MSA Chairman’s Update Autumn 2013
This summer was a busy time for Montessori, not least as the government has published a series of consultations and policy proposals across a wide range of departments. I have blogged in some detail about this (see A summer of consultations on our website). The main thrust of the governments approach is to encourage more mothers back to work sooner, and then to consider childcare needs. Our consistent view is that this does not take the childs needs as the starting point, nor does it properly address the funding and other financial issues. Yet to have policies going across several departments including education, health, communities and local government (making it easier to get planning permission to convert factories, pubs and other premises for childcare), and the Treasury (changing various tax allowances) is a significant step for the government, albeit one which has not been properly acknowledged or explored by commentators.
One proposal which could have significant effects on us is that a baseline assessment for readiness to cope with the National Curriculum might be administered in the Reception year. The consultation actually asked where in Key Stage 1 it should bewe suggested Year 2. But when Elizabeth Truss spoke on the BBCs Newsnight programme, she referred to it as the Reception age check. Our concern is that it will be used as a means of justifying more formal teaching before the test to ensure that children perform well. When I met officials at the Department for Education in August to discuss the proposals, their idea that more than one organisation could devise any tests seemed at odds with complaints about GCSE students being entered for more than one maths exam to see which one they did best inthe idea of children facing more than one baseline test had not occurred to them.
The statements by Baroness Morgan of Ofsted about two year olds going into school-based childcare if they have parents with poor child rearing skills, also illustrates a line of thinking which assumes that the state can simply take over from the familya strange approach from a centre-right government like the coalition. It is at odds with government policy to support parents through training such as that which Barbara Isaacs has been organising for Montessori St Nicholas. How things have changed since state intervention in child care was regarded as a feature of totalitarian states.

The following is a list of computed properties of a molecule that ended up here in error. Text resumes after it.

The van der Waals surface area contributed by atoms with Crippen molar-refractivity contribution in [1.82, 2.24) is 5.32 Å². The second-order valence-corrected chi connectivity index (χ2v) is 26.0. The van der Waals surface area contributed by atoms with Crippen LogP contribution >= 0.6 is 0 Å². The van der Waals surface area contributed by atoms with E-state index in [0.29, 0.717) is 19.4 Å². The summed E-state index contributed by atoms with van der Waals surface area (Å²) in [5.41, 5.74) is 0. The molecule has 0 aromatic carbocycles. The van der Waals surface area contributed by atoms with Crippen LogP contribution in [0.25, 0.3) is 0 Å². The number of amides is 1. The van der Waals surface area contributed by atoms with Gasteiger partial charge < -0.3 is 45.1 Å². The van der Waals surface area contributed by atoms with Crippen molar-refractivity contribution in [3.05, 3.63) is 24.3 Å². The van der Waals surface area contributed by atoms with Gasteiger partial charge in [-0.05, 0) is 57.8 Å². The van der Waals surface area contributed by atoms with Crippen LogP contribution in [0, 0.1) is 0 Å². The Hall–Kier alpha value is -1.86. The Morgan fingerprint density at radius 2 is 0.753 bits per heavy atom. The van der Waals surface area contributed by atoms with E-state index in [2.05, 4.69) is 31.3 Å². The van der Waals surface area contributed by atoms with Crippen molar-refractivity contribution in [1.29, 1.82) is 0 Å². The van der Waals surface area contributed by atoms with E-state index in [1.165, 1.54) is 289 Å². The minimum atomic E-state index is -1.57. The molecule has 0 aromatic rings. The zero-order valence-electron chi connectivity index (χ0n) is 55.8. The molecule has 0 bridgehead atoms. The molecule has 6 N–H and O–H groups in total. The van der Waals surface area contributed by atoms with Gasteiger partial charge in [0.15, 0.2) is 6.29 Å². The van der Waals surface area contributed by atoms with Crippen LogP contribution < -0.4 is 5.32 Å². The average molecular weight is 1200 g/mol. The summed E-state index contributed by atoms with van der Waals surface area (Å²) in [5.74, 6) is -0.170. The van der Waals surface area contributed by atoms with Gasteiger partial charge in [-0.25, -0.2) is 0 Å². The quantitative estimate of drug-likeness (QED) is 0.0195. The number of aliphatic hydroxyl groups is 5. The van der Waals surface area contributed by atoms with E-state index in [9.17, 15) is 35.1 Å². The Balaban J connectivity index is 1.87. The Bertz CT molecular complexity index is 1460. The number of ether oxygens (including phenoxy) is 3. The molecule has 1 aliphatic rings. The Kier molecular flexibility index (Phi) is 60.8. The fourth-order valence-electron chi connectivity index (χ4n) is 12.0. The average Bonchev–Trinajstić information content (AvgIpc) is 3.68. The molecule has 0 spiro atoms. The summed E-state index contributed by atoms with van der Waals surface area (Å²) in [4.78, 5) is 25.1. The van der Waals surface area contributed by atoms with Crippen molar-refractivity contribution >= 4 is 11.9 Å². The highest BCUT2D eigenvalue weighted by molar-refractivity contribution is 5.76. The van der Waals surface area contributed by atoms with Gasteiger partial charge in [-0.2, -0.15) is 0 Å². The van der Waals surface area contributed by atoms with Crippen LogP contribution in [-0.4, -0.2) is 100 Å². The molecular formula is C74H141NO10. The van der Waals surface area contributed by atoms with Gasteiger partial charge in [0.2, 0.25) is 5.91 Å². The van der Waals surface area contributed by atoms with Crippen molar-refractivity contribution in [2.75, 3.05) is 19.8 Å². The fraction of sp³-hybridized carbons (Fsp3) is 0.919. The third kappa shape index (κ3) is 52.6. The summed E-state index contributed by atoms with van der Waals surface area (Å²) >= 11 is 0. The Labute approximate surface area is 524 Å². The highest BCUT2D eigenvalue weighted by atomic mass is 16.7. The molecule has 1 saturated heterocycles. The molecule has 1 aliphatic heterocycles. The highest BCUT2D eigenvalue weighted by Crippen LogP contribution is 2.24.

Besides the earlier consultations, Department of Health, along with DfE are consulting about provision for people aged 0 to 25 with special educational needs. This is a complex set of proposals which will have far reaching implications for anyone working with young children. We will be posting our response to the consultation on the website by the end of November. You are welcome to add your comments and send it in to the Department. The more replies they get from Montessori the more our voice will be heard.
Im sure that everyone will have heard of the difficulties faced by the Discovery New School when it became the first free school to be put into special measures by Ofsted. We are working with the new management to help resolve their problems as well as liaising with Ofsted and the DfE.